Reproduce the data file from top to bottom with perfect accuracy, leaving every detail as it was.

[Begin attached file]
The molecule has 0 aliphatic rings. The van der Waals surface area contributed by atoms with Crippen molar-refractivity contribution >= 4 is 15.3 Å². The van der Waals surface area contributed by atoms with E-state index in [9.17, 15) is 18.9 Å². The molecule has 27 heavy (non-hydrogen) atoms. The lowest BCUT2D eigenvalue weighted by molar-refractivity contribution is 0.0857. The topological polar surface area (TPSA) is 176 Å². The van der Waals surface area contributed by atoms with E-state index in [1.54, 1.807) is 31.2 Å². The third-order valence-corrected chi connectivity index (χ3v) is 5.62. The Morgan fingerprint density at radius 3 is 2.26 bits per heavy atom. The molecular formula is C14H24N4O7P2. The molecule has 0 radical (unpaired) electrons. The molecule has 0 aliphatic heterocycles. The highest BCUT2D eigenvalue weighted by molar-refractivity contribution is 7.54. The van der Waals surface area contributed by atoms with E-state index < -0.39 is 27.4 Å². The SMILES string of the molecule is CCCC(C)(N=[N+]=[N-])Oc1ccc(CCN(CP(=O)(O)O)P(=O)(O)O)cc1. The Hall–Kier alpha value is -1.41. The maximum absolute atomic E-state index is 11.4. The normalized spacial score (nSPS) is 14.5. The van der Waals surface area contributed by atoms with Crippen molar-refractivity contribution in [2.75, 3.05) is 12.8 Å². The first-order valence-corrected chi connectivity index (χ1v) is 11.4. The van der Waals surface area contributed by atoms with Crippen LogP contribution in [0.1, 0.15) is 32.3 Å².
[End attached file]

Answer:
The molecule has 0 aliphatic rings. The van der Waals surface area contributed by atoms with Crippen molar-refractivity contribution >= 4 is 15.3 Å². The van der Waals surface area contributed by atoms with E-state index in [9.17, 15) is 18.9 Å². The molecule has 27 heavy (non-hydrogen) atoms. The lowest BCUT2D eigenvalue weighted by molar-refractivity contribution is 0.0857. The topological polar surface area (TPSA) is 176 Å². The van der Waals surface area contributed by atoms with E-state index in [1.54, 1.807) is 31.2 Å². The third-order valence-corrected chi connectivity index (χ3v) is 5.62. The Morgan fingerprint density at radius 3 is 2.26 bits per heavy atom. The molecular formula is C14H24N4O7P2. The molecule has 0 radical (unpaired) electrons. The molecule has 0 aliphatic heterocycles. The highest BCUT2D eigenvalue weighted by molar-refractivity contribution is 7.54. The van der Waals surface area contributed by atoms with E-state index < -0.39 is 27.4 Å². The SMILES string of the molecule is CCCC(C)(N=[N+]=[N-])Oc1ccc(CCN(CP(=O)(O)O)P(=O)(O)O)cc1. The Hall–Kier alpha value is -1.41. The maximum absolute atomic E-state index is 11.4. The normalized spacial score (nSPS) is 14.5. The van der Waals surface area contributed by atoms with Crippen molar-refractivity contribution in [2.75, 3.05) is 12.8 Å². The first-order valence-corrected chi connectivity index (χ1v) is 11.4. The van der Waals surface area contributed by atoms with Crippen LogP contribution in [0.1, 0.15) is 32.3 Å².